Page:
AKT: She has this attitude of: This is what we do. Now we pray. Now we say thank you. Which is chilling.
FO: She is part of the institution. But she thinks she does her best. I think now she has understood it was maybe a mistake. And now they have stopped this kind of confrontation they organised before between the paedophile and the victim. Which is a terrible idea. When you speak with psychologists they say you don't have to do that, it's a mistake. You do that with the justice, with the policeman, or in front of a judge but not within the church.
AKT: Things are still undecided? There's still a trial coming up for the priest, Preynat, early next year, no?
Cardinal Barbarin (François Marthouret) with Alexandre and Marie’s son Gauthier (Max Libert)
FO: The priest will be judged but after the release of the film he was defrocked by the church. Which is a big victory for the survivors. Barbarin was condemned and he is appealing the sentence. So we know at the end of the year.
And you know, the big thing with Barbarin, after his condemnation he went to the Vatican to see Pope Francis and to give his resignation. And the Pope refused it. So it was again a big scandal. Because the Pope doesn't stop to say zero tolerance for paedophilia. And when he has to act he doesn't do what he says. So it's again a big scandal in France.
AKT: I was impressed by how much you included the families, the impact on everybody. The parents who reacted so differently. Some of the victims were believed by their parents, others weren't.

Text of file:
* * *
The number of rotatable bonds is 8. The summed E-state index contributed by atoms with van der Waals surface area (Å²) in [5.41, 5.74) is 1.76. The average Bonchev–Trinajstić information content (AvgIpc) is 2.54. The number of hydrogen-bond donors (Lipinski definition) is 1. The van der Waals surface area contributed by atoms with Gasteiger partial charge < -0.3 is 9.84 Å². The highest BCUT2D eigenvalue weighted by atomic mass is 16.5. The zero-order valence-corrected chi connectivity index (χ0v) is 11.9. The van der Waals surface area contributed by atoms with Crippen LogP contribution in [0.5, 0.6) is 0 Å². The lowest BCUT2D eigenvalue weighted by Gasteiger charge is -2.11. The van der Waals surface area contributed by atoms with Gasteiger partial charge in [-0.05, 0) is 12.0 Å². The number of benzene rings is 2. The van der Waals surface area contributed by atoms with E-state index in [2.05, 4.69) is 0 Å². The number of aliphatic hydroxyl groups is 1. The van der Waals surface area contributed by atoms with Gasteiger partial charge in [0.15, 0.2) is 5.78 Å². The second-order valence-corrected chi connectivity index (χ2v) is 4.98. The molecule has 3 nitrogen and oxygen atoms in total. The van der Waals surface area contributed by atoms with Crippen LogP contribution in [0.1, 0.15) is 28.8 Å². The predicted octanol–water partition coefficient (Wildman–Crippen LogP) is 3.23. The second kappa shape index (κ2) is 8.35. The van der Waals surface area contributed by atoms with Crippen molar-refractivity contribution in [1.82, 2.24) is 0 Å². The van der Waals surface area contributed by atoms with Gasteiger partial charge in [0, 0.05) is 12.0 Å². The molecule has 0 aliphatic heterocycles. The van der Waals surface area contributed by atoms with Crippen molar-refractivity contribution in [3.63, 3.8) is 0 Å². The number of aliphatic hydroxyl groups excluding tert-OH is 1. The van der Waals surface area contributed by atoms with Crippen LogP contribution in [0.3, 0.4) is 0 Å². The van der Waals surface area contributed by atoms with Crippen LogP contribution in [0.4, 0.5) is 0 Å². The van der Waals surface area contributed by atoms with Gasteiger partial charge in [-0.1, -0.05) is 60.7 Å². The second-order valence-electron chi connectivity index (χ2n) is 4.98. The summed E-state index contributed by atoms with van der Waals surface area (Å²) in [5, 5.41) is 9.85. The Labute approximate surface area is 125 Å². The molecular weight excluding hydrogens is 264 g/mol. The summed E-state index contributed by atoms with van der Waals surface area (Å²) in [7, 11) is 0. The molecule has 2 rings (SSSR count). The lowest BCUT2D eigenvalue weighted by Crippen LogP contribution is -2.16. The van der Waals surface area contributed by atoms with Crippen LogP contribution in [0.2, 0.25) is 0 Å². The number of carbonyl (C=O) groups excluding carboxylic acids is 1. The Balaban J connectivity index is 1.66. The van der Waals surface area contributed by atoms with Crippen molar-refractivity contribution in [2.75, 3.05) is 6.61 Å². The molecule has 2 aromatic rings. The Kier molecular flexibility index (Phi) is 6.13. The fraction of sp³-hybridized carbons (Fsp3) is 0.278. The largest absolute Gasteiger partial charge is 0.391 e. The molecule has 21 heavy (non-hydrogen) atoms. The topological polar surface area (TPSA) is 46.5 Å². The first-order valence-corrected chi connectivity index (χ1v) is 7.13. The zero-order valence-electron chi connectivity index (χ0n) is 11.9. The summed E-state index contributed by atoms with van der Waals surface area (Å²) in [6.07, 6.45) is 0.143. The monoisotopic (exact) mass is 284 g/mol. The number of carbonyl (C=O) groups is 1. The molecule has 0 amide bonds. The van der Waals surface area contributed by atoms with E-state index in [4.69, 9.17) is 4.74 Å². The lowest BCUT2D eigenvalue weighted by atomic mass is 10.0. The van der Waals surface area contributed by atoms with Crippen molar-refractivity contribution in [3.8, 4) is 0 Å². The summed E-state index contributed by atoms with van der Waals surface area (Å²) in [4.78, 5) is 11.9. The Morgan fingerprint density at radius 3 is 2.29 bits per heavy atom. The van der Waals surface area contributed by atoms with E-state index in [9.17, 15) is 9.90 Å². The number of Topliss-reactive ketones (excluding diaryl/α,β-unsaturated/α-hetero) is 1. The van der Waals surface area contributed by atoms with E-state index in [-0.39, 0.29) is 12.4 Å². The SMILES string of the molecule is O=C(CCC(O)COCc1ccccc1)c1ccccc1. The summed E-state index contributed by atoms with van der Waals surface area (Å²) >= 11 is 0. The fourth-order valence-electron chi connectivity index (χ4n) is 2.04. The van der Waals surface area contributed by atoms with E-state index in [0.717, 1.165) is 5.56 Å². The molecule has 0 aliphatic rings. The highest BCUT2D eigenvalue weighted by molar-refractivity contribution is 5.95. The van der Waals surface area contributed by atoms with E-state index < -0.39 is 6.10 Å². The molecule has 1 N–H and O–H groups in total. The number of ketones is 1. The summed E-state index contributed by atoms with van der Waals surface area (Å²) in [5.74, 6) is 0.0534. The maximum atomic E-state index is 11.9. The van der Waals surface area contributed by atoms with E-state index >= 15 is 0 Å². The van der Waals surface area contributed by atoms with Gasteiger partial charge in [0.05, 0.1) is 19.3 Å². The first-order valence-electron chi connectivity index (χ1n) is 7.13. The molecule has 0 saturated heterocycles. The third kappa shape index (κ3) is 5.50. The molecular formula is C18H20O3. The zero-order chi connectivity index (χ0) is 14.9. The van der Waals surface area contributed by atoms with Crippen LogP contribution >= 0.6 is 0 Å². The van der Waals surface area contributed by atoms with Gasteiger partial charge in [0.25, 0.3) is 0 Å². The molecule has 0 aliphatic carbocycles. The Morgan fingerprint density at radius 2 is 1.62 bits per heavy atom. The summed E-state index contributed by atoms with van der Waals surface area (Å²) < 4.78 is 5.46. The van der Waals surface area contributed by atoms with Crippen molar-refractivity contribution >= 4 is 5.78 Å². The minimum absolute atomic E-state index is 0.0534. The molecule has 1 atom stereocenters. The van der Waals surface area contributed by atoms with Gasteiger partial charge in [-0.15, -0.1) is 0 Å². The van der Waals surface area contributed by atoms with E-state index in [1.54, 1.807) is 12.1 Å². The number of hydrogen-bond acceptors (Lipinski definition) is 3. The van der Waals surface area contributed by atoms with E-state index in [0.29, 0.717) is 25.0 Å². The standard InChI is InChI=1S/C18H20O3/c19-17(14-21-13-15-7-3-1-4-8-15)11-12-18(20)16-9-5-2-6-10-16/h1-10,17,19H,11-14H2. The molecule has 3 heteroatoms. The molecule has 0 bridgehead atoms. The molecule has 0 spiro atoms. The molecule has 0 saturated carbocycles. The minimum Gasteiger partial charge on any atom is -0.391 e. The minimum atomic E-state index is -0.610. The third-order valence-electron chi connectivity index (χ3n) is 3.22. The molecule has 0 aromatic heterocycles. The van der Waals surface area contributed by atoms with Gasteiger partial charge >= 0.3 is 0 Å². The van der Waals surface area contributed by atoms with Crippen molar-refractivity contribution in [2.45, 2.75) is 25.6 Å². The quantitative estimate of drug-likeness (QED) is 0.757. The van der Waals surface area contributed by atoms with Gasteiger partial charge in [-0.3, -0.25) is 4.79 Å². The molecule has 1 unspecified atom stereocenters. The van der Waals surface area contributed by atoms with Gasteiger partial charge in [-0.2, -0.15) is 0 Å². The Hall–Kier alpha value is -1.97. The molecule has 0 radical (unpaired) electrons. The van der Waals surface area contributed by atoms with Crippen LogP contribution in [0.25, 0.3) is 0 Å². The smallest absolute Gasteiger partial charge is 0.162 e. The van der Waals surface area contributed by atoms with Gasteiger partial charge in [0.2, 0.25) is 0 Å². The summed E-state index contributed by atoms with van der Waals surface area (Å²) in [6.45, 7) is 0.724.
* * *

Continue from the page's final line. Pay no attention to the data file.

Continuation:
FO: Yes, it's really the subject of my film. I wanted to show that a victim of abuse is a ticking time bomb. It damages the whole family, everybody is touched. The parents of course, because they feel guilty, the brothers, sisters, the children. When a child is abused everybody is affected by the abuse. It was for me very interesting to show that because I didn't know before. I discovered that doing my investigation.
Lila (Zéli Marbot) with her father Alexandre (Melvil Poupaud)
AKT: Cinematically, there were a few times in the film - say, when they are on the icy road or Emmanuel is on the motorcycle - where I felt a kind of danger. Anything could happen to them at any moment which I thought maybe mirrors the sense of danger they might feel because of what they are doing by speaking out. So you were putting this into the physicalness?
FO: That's what I felt when I met them. When I met Emmanuel he was so fragile and strong at the same time. When he told me all his stories; the story with his girlfriend, the story with his penis, it was so moving, shocking, and dangerous at the same time. And when he told me "You know, for a long time, I wanted to kill the priest" and I knew he could have done it. So all these feelings, I used it in the script.
AKT: And still you managed to have humour in there, which is really quite amazing.
FO: It's black humour. But they got black humour. Especially François. We need that.
AKT: The bakery scene. Buying a "religieuse" [a pastry; the subtitles called it "nun cake"].
FO: You know, we need a kind of distance, especially people working in the association. They spend their time listening to victims telling them about the abuse. Sometimes they are tired of that and want to make jokes.
By The Grace Of God is at Film Forum in New York and opens in the UK on October 25.